4. Veterinary visit and blood work: Weight gain can also be related to underlying health concerns such as hypothyroidism or other endocrine disorders. Scheduling a veterinary evaluation and routine blood work can be another important component in increasing the longevity of your dog’s life. Conditions such as hypothyroidism that predispose dogs to gain weight can be treated with a daily medication to improve hormonal balance. If feel that your dog is unnecessarily overweight there can be an underlying health condition that needs to be addressed.

5. Healthy treats: Pet owners love the chance to reward their favorite canine companion with treats and most dogs jump at the chance to consume these delicious products. The problem is many treats, which can include commercial dog treats or table scrapes can add many unnecessary calories to your dog’s daily intake. Reading labels and making note of the calories in these treats is an important component of understanding your dog’s overall health. Treats should not exceed more than 10 percent of your pet’s daily calories. There are healthier treats that can be offered to your pet to keep calories lower yet provide a fuller sensation. A pet owner can add steamed or pureed vegetables, such as carrots, green beans or sweet potato to add more fiber and thus a fuller feeling for your dog.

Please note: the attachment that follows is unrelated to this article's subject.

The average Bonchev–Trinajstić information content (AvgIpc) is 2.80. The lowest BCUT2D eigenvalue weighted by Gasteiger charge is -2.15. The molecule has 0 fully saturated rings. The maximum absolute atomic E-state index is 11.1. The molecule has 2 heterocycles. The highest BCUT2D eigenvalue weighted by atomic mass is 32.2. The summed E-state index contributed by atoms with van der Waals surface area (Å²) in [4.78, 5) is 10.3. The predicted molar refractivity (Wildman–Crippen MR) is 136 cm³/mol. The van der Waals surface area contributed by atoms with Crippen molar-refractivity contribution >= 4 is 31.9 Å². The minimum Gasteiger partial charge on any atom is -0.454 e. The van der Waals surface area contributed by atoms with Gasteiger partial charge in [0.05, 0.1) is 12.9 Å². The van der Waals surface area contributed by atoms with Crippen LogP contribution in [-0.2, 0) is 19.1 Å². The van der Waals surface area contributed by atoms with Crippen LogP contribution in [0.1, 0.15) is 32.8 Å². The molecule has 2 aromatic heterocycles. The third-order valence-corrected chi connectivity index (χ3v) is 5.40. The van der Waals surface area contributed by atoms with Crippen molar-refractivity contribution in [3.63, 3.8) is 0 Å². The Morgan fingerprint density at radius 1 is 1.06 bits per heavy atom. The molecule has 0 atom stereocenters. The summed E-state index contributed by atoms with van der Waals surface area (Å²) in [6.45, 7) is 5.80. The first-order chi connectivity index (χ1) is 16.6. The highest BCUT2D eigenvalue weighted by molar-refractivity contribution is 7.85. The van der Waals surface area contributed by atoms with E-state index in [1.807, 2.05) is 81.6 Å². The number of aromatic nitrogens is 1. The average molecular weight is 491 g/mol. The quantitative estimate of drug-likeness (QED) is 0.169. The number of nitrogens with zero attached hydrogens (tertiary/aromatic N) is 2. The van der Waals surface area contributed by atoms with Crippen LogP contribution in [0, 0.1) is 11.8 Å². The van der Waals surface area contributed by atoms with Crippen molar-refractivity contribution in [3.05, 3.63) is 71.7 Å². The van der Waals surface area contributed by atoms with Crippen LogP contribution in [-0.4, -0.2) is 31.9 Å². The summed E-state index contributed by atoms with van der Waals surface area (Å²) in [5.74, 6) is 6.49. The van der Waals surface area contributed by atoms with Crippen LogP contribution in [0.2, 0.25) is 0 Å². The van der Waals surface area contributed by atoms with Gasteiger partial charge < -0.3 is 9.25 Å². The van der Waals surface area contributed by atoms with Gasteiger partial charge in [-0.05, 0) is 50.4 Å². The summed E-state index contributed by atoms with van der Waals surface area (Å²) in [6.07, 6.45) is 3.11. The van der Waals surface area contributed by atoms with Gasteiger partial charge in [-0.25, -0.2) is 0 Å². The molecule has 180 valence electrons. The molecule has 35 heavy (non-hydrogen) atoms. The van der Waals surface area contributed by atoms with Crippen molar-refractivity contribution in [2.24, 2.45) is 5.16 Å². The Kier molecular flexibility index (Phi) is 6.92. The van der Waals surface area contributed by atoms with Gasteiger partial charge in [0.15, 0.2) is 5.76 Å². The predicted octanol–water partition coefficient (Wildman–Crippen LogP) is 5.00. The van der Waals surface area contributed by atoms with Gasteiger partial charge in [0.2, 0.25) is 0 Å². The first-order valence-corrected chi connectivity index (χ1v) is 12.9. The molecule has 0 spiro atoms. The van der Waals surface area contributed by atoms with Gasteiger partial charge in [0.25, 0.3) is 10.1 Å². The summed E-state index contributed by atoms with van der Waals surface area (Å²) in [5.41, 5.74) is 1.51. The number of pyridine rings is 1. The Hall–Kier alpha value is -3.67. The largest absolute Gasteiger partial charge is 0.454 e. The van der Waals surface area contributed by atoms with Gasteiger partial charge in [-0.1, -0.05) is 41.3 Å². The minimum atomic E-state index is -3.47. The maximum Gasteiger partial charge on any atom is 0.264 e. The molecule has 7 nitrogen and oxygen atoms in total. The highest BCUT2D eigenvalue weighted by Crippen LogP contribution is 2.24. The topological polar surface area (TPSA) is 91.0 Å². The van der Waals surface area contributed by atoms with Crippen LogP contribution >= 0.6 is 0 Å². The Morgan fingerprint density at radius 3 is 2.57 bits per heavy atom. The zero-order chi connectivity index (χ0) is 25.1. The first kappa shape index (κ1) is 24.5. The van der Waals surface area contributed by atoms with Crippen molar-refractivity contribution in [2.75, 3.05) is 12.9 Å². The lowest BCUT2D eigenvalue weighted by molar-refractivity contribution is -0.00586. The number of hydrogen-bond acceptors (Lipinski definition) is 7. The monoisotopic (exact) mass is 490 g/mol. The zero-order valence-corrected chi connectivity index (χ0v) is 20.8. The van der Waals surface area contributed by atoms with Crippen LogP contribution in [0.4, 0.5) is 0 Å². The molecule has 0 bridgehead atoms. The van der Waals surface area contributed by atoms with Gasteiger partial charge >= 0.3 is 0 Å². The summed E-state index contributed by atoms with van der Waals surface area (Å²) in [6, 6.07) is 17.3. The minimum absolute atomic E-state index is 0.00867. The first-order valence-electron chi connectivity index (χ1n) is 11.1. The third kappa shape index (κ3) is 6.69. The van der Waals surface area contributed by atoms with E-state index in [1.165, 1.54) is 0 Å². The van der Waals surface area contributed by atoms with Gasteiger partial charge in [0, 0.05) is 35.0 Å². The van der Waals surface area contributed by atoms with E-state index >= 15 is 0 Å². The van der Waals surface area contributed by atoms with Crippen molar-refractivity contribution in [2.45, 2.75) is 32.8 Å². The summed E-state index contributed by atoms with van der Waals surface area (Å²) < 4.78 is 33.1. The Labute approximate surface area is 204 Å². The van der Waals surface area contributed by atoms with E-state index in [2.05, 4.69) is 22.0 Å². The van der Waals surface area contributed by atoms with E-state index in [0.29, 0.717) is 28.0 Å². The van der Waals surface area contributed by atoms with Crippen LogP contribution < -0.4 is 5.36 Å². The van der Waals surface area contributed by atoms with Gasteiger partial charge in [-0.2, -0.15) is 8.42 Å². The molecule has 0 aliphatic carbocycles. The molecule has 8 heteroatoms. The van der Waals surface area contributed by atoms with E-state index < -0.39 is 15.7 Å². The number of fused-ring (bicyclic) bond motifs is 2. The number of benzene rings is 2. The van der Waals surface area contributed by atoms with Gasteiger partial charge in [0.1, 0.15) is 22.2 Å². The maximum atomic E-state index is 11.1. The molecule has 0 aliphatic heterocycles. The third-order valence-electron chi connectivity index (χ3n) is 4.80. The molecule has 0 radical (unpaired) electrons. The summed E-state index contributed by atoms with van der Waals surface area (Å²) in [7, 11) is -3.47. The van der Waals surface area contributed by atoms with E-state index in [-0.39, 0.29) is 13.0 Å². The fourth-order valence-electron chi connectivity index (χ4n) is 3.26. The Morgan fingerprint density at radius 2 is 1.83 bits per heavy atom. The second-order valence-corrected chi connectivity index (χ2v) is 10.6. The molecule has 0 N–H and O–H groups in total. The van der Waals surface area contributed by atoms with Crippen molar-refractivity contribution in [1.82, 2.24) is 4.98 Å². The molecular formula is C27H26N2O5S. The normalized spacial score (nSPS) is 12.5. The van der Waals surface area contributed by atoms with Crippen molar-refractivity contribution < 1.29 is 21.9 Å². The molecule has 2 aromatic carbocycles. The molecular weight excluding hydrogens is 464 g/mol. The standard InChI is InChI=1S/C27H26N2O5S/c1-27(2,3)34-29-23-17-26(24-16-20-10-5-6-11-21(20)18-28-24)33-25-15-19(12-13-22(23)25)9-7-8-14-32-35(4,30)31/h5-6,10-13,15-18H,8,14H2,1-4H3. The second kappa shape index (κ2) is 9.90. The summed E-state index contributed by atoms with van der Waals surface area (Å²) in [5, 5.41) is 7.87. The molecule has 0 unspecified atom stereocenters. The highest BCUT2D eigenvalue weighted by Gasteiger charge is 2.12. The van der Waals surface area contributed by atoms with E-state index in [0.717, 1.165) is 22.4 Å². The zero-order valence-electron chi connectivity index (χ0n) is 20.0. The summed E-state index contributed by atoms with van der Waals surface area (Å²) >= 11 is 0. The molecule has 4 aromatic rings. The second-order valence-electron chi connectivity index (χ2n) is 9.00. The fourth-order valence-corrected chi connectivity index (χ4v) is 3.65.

Q. My Bulldog puppy growls, barks and even tries to bite me when I say “no” to him. What can I do?
ANSWER : A. First, avoid scolding him and acting aggressively towards him if you don’t want him to be acting aggressively towards you. There are other methods you can use to communicate to your dog that you don’t want him to continue doing what he is doing. I recommend you stop telling him “no”, scolding him, or raising your voice at him. Everything coming from you should be 100% positive and 100% calm.